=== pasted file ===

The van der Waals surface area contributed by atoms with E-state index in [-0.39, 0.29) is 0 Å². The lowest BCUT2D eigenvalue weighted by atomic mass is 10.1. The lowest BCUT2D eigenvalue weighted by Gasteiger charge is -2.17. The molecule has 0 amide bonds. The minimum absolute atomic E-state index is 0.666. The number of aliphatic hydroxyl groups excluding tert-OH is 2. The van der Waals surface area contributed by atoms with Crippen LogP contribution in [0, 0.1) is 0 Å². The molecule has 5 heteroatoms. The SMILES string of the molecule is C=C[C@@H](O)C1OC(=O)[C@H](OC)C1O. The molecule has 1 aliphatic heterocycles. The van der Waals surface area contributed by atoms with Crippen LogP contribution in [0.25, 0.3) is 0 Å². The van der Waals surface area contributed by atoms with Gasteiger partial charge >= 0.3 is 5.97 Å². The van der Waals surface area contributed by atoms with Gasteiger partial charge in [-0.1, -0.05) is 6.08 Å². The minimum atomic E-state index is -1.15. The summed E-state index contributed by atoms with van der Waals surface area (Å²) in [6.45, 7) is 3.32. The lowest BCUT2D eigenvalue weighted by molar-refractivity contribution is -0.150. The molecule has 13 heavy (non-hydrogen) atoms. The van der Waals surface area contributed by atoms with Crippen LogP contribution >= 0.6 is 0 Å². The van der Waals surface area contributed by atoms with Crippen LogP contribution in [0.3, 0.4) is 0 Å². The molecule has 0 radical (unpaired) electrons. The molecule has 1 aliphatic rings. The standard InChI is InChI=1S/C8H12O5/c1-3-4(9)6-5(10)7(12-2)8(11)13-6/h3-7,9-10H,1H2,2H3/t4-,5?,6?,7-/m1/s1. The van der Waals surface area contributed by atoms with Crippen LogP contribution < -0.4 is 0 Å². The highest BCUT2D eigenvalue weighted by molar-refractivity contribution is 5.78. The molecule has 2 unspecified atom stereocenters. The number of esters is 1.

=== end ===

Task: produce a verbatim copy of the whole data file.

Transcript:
The van der Waals surface area contributed by atoms with E-state index in [-0.39, 0.29) is 0 Å². The lowest BCUT2D eigenvalue weighted by atomic mass is 10.1. The lowest BCUT2D eigenvalue weighted by Gasteiger charge is -2.17. The molecule has 0 amide bonds. The minimum absolute atomic E-state index is 0.666. The number of aliphatic hydroxyl groups excluding tert-OH is 2. The van der Waals surface area contributed by atoms with Crippen LogP contribution in [0, 0.1) is 0 Å². The molecule has 5 heteroatoms. The SMILES string of the molecule is C=C[C@@H](O)C1OC(=O)[C@H](OC)C1O. The molecule has 1 aliphatic heterocycles. The van der Waals surface area contributed by atoms with Crippen LogP contribution in [0.25, 0.3) is 0 Å². The van der Waals surface area contributed by atoms with Gasteiger partial charge >= 0.3 is 5.97 Å². The van der Waals surface area contributed by atoms with Gasteiger partial charge in [-0.1, -0.05) is 6.08 Å². The minimum atomic E-state index is -1.15. The summed E-state index contributed by atoms with van der Waals surface area (Å²) in [6.45, 7) is 3.32. The lowest BCUT2D eigenvalue weighted by molar-refractivity contribution is -0.150. The molecule has 13 heavy (non-hydrogen) atoms. The van der Waals surface area contributed by atoms with Crippen LogP contribution >= 0.6 is 0 Å². The van der Waals surface area contributed by atoms with Crippen LogP contribution in [0.3, 0.4) is 0 Å². The molecule has 0 radical (unpaired) electrons. The molecule has 1 aliphatic rings. The standard InChI is InChI=1S/C8H12O5/c1-3-4(9)6-5(10)7(12-2)8(11)13-6/h3-7,9-10H,1H2,2H3/t4-,5?,6?,7-/m1/s1. The van der Waals surface area contributed by atoms with Crippen LogP contribution < -0.4 is 0 Å². The highest BCUT2D eigenvalue weighted by molar-refractivity contribution is 5.78. The molecule has 2 unspecified atom stereocenters. The number of esters is 1.